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Panel Recommends Relocating Top US Army Hospital


An independent panel determining which domestic American military bases should be closed down or relocated has completed its work, recommending that several facilities be spared from closure. But overall, the Base Realignment and Closure commission, also called BRAC, approved most of the Pentagon's recommended closures, including one famous army hospital where soldiers, lawmakers and presidents have long received care.

The Walter Reed Army Medical Center is one of the Army's premier hospitals, where soldiers have been treated since 1909. BRAC commission Chairman Anthony Princippi says, despite its age, the hospital continues to provide top-rate medical care.

"The kids coming back from Iraq and Afghanistan, all of them in harm's way, deserve to come back to 21st Century medical care," said Anthony Princippi. "The care that's being provided at Walter Reed is extraordinary."

But when the Pentagon began reviewing ways to save money through closing down, consolidating or relocating military facilities, planners decided patients would be better served if the aging hospital were closed down, and a nearby hospital was renovated to replace it.

"Medicine has changed, as [has] so much that we have been discussing over the past day-and-a-half has changed in the military, and medicine is no exception," he said. "We need to ensure that, in light of the change in technology and drug therapy and outpatient care, and the whole spectrum, that we are keeping pace in the medical community, as well, and I think, this is a step in the right direction."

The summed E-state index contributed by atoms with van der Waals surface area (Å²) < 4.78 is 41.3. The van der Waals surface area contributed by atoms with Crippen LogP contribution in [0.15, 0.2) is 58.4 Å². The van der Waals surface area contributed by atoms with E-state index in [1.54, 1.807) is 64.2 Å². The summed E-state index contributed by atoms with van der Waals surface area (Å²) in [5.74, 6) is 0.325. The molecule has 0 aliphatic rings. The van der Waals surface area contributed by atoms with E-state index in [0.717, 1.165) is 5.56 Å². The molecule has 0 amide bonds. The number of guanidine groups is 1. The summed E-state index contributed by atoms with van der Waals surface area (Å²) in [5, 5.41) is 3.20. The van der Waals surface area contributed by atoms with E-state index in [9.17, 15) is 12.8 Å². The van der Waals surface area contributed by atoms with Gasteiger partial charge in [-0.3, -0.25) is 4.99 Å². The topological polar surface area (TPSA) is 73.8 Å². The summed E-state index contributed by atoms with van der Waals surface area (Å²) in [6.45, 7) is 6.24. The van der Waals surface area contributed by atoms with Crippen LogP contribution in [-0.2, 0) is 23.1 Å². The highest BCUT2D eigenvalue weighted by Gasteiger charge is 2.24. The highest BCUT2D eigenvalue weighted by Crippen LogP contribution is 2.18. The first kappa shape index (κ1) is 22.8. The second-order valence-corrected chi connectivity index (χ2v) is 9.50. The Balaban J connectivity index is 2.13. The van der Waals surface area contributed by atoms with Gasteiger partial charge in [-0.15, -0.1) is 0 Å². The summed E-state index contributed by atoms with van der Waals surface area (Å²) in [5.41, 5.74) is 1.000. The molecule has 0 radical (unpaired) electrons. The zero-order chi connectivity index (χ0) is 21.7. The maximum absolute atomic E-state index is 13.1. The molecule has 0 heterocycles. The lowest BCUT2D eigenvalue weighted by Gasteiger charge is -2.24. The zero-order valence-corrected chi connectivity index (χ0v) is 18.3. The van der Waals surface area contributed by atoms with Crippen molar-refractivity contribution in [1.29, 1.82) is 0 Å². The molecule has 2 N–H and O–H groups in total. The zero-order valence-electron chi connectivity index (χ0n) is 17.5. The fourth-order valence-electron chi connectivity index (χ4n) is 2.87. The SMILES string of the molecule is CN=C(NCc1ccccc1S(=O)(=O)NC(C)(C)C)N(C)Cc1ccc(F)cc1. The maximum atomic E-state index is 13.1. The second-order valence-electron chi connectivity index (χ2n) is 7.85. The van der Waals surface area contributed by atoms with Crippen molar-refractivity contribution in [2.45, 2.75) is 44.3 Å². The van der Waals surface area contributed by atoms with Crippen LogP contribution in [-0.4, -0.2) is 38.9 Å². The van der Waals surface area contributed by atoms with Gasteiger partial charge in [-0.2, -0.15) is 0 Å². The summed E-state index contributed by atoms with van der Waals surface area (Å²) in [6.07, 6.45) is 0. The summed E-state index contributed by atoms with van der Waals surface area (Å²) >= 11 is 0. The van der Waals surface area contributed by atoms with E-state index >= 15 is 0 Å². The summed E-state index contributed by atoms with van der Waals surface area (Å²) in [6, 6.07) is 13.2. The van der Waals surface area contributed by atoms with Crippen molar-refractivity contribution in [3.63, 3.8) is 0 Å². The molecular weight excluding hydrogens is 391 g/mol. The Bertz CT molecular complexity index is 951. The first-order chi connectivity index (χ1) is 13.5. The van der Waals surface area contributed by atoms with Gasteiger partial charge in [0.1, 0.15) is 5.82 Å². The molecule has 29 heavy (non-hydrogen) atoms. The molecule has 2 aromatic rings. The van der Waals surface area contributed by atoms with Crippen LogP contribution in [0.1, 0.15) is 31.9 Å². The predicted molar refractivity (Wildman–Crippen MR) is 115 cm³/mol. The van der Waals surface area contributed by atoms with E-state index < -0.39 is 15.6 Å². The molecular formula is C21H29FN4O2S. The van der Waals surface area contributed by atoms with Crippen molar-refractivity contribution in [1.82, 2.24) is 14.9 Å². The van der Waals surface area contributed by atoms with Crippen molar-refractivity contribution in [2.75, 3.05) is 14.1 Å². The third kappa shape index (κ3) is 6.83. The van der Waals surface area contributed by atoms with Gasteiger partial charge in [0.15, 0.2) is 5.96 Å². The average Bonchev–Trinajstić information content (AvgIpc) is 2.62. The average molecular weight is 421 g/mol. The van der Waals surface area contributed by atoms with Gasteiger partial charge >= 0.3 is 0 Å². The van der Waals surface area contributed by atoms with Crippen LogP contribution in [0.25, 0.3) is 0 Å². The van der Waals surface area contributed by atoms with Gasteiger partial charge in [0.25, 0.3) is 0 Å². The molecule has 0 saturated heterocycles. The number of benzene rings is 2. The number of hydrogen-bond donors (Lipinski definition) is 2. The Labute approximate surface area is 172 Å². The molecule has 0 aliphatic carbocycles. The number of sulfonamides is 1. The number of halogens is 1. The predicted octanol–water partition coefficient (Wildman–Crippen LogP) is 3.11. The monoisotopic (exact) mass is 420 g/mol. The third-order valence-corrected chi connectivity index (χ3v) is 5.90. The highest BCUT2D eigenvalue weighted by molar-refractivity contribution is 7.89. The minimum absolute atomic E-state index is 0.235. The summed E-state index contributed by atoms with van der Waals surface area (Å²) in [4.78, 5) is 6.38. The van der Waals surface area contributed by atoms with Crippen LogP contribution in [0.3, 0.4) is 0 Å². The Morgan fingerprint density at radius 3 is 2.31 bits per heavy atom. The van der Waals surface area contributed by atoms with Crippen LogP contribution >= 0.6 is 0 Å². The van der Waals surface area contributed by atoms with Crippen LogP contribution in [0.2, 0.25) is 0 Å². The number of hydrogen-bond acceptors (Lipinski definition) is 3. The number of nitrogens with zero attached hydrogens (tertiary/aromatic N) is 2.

The hospital has long been the site of cutting edge medical advancements.

The hospital's namesake, Major Walter Reed, was an Army surgeon, who led a medical team in the late 1800s that proved the deadly disease, yellow fever, is transmitted by mosquitoes.

Over the years, doctors treating soldiers wounded in combat made advancements in performing amputations and developing rehabilitation therapies. Many high-profile American military and political leaders have spent time recuperating at the facility.

Walter Reed doctors also are responsible for caring for the president, including performing his annual medical check-up.

President Bush praised the hospital in a visit during his first term.

"This is a place of love and healing and great compassion," said George W. Bush. "The center has a great history and an important mission, and that is, you are serving those who serve our country."

President Bush is expected to approve the BRAC commission's ruling on closing Walter Reed and other military facilities.

If approved, doctors at Walter Reed won't have to move far to reach their new hospital. Bethesda Naval Hospital, less than seven kilometers away, will be renovated, expanded and renamed Walter Reed.

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